They say that the measure of a good servant is never noticing that he or she is there.
And that's how we feel about the contacts implementation on the BlackBerry Torch 9810.
You barely even notice it's there, and just use it on autopilot. It's exactly the same as the Torch 9800, which runs OS 6. And that's probably as good an endorsement the handset (and OS 7) could get, because we'd be the first to come out all guns blazing if it was bad.
We're not complaining though, or accusing RIM of laziness. Quite frankly, BlackBerry mobile phones have long had a decent contacts systems, and we're glad that they've left us with one that looks great and works well rather than changing it for the sake of it.
Firstly, getting contacts onto the phone is a piece of cake. Load them via the Windows or Mac sync software or use BIS (unless you have a BES handset provided by your employer.)
You can dial contacts direct from the home screen using the on-screen dialler, from the keyboard using smart dialling or from the voice recognition software just by speaking. And it all works.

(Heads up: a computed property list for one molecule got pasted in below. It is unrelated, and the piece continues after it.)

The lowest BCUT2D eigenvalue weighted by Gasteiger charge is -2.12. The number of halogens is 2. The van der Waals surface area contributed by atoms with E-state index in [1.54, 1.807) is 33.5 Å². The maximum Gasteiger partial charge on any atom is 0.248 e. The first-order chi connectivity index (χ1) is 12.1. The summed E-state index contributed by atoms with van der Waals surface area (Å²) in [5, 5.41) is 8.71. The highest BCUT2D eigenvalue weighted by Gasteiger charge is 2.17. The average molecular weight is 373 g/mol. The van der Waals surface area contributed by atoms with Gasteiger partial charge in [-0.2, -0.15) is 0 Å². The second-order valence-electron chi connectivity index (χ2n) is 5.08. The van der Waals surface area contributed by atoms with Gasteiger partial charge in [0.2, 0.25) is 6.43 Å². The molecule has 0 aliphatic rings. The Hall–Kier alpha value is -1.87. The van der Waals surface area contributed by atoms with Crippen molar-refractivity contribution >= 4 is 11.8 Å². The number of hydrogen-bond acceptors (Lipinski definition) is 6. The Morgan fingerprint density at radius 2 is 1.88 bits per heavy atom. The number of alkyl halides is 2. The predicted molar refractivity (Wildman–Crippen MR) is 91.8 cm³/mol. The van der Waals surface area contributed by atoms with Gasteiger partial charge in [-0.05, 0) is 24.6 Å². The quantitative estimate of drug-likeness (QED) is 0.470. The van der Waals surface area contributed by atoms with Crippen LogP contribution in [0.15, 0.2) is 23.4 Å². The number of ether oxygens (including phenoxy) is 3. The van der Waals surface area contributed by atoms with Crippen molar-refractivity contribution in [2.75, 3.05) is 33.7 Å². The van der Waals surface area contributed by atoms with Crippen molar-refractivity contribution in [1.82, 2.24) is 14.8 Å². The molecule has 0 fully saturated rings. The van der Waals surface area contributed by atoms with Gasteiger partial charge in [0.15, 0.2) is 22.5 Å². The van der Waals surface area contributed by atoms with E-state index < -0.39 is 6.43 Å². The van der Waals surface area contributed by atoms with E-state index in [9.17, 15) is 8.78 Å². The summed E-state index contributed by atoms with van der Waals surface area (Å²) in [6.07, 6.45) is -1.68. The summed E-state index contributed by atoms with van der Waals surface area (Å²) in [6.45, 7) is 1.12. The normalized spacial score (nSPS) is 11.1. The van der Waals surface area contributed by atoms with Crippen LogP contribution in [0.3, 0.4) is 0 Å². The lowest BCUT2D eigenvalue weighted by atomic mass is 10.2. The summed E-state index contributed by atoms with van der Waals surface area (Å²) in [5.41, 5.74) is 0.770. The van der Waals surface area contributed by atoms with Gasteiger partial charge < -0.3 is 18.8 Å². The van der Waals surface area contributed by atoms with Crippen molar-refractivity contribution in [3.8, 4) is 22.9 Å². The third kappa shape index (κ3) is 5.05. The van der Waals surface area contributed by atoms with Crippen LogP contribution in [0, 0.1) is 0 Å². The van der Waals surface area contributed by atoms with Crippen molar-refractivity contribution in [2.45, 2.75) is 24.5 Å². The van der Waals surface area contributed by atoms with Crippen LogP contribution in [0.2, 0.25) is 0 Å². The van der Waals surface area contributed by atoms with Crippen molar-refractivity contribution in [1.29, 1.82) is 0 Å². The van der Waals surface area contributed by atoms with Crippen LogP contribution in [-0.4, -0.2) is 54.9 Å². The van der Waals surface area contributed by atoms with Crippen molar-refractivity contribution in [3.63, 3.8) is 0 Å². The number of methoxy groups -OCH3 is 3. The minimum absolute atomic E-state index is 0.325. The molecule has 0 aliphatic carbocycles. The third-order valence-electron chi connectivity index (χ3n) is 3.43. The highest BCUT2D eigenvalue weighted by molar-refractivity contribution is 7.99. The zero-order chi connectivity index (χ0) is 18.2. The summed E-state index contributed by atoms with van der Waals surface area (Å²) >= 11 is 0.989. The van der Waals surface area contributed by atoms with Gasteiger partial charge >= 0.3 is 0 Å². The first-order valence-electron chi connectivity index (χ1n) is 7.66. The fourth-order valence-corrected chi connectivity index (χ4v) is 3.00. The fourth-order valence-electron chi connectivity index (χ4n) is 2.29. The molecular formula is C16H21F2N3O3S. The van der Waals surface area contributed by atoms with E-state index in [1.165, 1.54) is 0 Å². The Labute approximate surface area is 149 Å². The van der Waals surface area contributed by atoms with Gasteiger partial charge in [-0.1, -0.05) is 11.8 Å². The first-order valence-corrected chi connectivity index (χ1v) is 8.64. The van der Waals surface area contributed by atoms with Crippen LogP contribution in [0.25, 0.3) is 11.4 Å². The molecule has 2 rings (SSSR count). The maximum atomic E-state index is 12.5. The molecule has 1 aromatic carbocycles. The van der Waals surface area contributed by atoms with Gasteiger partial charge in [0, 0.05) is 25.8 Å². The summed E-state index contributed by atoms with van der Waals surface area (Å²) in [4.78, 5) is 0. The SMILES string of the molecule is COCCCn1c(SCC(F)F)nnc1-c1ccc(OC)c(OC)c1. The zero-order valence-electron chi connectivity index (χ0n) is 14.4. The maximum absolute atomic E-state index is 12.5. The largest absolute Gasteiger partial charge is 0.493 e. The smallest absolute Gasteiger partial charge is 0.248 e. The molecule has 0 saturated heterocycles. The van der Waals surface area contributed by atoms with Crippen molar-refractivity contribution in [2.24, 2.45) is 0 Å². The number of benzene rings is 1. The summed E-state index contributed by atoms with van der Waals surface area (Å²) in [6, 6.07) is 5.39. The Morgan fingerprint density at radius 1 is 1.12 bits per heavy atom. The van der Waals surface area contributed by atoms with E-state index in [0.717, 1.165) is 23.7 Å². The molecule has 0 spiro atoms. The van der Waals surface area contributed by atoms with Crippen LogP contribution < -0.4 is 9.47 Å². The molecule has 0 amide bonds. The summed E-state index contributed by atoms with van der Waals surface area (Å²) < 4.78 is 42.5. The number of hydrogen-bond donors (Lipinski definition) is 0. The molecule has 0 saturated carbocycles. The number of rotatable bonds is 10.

Friends are listed with rounded square thumbnails that look pretty (or disorganised if you only have contact photos for some people) and you can put everything from phone numbers to trouser size to favourite colour in the contact fields.
As expected, call quality was typical BlackBerry fare – top notch. It was clear, succinct and a pleasure to use.
The Torch 9810 kept hold of signal for dear life, even where other handsets such as our iPhone 4 have previously failed, which was commendable.
In fact, the signal seemed to be permanently displaying full bars, even in areas where reception is normally a little flaky. This made us feel sceptical, but calls did connect when we put the Torch 9810 to the test here.
The onboard speaker, fresh from delivering beautifully clear and bass-filled ringtones, turned its hand easily to providing a good speakerphone experience.
Yet, you'll only be making phone calls on this device, because that thing that looks suspiciously like a video camera on the front is actually just an LED for notifications. Bah.
And there's one thing we still miss – although this is a fault more of the operating system than the actual Torch 9810 itself – we still don't have full-screen caller photo ID.
The Torch 9810 has that amazing screen, and it's criminal that BlackBerry hasn't built this in STILL (we bemoaned it in our review of the original Torch 9800) yet other manufacturers do it with ease – even on budget models.